Dawkins has a point: science works. I would throw logic in there as well, given that the same question gets applied to it. I've seen theists - in an attempt to either "level the playing field" or discredit science - try to argue that "faith" in science commits the begging the question fallacy. How can I justify the scientific method without appealing to the scientific method and thus committing circular reasoning? Concerning logic, how can we justify the reliability and necessity of logic without appealing to logic and thus (again) arguing in circles?
Because it works.
Science is an extension of logic. Aristotle, known as the "father of the sciences," developed or rather discovered and quantified the laws of logic, and consequently applied it to the study of our world. Science is utilized logic for the purpose of understanding reality. How can I trust science? Because it works.
Stephen Law (sitting next to Richard Dawkins in the video) rebuts that "it's the inductive argument." Well, yeah, it is. So what? Sure, there might come a day in which the sun turns pink and starts singing "Die Young" by Ke$ha, penguins suddenly acquire the ability to escape our atmosphere and survive in space, and all the scientific discoveries and achievements of the human race are rendered nonsense. Yeah... No, that's not gonna happen. But it might, right? At least it could. We can't prove that it won't. "All we've got" is this little inductive argument. Come on. Even the Ken Hammiest of believers wouldn't make that kind of argument against science, right?
Let us, for the sake of argument, agree with the theists who argue that we have "faith" in science. Fine. Let's use that word.
(If I may digress, when they try to attach the word "faith" to the secular community, it's another attempt to either "level the playing field" or discredit the views of skeptics. I find it interesting that the attempt to take down the secular community is an attempt to make it look more like the religious community. Like when a theist argues that "atheism is a religion" or that "it takes just as much faith to be an atheist." They aren't lauding atheism, they're trying to knock it down to religion's level. Interesting, n'est-ce pas? #EndDigression)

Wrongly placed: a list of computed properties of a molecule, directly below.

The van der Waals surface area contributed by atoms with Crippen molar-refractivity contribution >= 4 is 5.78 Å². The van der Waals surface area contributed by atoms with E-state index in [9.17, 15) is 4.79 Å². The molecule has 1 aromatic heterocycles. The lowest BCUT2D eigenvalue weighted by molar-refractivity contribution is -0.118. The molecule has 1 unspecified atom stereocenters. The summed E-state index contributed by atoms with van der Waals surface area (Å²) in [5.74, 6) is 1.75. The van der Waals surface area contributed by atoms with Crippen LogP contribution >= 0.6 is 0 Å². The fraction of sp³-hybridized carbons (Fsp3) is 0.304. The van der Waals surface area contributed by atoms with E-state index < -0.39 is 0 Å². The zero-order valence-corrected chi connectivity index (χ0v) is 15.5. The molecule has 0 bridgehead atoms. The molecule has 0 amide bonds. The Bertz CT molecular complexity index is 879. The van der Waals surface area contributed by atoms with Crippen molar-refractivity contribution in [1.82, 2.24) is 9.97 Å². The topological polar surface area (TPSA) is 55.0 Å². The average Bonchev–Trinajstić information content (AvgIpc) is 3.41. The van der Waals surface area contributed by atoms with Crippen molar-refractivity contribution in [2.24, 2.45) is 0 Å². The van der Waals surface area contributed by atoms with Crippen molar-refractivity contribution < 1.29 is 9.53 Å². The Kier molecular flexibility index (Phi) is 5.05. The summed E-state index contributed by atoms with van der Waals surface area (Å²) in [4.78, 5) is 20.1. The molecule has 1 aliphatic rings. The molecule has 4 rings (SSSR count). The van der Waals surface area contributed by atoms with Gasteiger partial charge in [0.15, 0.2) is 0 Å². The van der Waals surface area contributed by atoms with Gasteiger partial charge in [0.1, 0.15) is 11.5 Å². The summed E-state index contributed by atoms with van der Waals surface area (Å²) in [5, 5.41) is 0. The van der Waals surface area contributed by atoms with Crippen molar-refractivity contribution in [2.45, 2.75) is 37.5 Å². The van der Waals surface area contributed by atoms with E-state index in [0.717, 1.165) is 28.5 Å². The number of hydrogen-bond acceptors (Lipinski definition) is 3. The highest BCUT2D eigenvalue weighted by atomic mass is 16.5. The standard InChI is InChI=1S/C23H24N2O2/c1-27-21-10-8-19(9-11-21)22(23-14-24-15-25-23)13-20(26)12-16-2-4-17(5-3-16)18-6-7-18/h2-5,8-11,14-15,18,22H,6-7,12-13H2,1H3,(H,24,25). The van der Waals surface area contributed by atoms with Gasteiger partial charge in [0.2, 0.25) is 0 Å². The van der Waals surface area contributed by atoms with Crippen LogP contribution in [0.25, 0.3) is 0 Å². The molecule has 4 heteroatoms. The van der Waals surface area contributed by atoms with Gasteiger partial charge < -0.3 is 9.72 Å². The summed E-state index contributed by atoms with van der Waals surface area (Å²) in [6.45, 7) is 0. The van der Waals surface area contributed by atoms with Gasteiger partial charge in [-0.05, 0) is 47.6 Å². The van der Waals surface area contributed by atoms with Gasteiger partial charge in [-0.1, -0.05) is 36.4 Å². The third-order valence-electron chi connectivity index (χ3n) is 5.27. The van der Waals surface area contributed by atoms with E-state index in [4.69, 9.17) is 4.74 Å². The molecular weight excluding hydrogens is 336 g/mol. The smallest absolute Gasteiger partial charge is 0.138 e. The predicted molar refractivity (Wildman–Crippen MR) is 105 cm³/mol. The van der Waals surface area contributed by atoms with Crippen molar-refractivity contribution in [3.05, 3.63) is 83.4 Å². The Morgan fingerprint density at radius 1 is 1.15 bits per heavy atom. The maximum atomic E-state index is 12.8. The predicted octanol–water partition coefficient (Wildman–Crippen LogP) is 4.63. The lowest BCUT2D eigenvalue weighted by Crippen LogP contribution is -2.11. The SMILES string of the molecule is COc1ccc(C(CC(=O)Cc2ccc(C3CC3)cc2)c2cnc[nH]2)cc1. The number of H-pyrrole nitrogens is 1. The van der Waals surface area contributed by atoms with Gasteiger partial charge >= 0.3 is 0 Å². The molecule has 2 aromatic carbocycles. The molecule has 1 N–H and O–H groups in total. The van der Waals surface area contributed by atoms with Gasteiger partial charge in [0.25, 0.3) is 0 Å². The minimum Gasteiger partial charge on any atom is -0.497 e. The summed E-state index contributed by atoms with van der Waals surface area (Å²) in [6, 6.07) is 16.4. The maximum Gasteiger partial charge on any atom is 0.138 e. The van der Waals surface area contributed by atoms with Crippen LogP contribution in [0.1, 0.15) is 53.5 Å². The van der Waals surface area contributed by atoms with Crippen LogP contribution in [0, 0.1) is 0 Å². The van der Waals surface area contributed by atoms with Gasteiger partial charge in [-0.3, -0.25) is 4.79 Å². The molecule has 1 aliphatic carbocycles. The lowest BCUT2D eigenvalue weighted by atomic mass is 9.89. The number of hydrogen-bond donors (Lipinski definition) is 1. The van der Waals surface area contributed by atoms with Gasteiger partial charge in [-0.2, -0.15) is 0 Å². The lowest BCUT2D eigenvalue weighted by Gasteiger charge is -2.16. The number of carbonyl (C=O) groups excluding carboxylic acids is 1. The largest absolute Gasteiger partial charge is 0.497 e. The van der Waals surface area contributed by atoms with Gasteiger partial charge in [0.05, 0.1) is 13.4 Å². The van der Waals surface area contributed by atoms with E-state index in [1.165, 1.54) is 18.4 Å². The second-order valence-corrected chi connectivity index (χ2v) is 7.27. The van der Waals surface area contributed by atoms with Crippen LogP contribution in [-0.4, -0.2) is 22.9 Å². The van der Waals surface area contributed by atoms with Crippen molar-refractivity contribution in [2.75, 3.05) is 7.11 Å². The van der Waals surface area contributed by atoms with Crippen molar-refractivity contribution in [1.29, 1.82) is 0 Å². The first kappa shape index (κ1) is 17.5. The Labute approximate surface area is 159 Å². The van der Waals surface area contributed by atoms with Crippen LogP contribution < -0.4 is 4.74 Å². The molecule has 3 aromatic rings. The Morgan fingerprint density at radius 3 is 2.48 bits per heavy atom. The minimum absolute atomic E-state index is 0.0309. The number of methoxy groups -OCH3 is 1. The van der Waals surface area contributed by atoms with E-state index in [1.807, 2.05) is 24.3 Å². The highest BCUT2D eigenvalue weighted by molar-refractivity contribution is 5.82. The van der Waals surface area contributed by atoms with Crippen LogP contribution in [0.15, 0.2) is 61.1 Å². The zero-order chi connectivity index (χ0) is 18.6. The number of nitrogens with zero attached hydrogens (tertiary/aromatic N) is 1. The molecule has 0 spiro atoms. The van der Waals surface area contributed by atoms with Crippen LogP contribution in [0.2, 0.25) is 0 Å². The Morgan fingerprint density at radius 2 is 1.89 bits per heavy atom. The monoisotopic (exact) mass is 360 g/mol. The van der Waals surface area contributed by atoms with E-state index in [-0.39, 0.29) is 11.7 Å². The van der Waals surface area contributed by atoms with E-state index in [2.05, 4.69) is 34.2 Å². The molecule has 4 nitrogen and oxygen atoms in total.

Let's say we have "faith in science." Let me borrow WLC's phrase and say that, if we have faith, it is most certainly a "reasonable faith." And while modern science is still relatively new, we have so much already to attest to its integrity and veracity. As Dawkins notes in the video, "planes fly, cars drive, computers compute." We have seen the application of the scientific method beget so many advancements and achievements. We've certainly come a long way since the horse-drawn carriage and trepanation. I'm sure Aristotle would be amazed at how far we've come, even if he wouldn't be all that surprised.
To put this another way, try to achieve what science has achieved without use of the scientific method. How far would you get in achieving flight or in successfully performing a heart transplant if left to guesswork or faith? Even the strongest dissenters of science utilize the scientific method every day. That's why they don't repeat the mistake of putting their hands on hot stoves. That's why they don't try to walk on air as they leave for work through the upstairs window, but use the door instead. Reminds me of what Tim Minchin wrote in his poem "Storm":
Chatter is initially bright and light hearted
But it's not long before Storm gets started:
"You can't know anything
Knowledge is merely opinion"
She opines, over her Cabernet Sauvignon
... I resist the urge to ask Storm
Whether knowledge is so loose-weave
Of a morning
When deciding whether to leave
Her apartment by the front door
Or a window on the second floor.
So, yeah. Science. It works, bitches.
[Actually, this photo was taken under water in Antarctica. The penguins are swimming, not flying, and that's not another planet, it's an air hole in the ice with light trickling through.]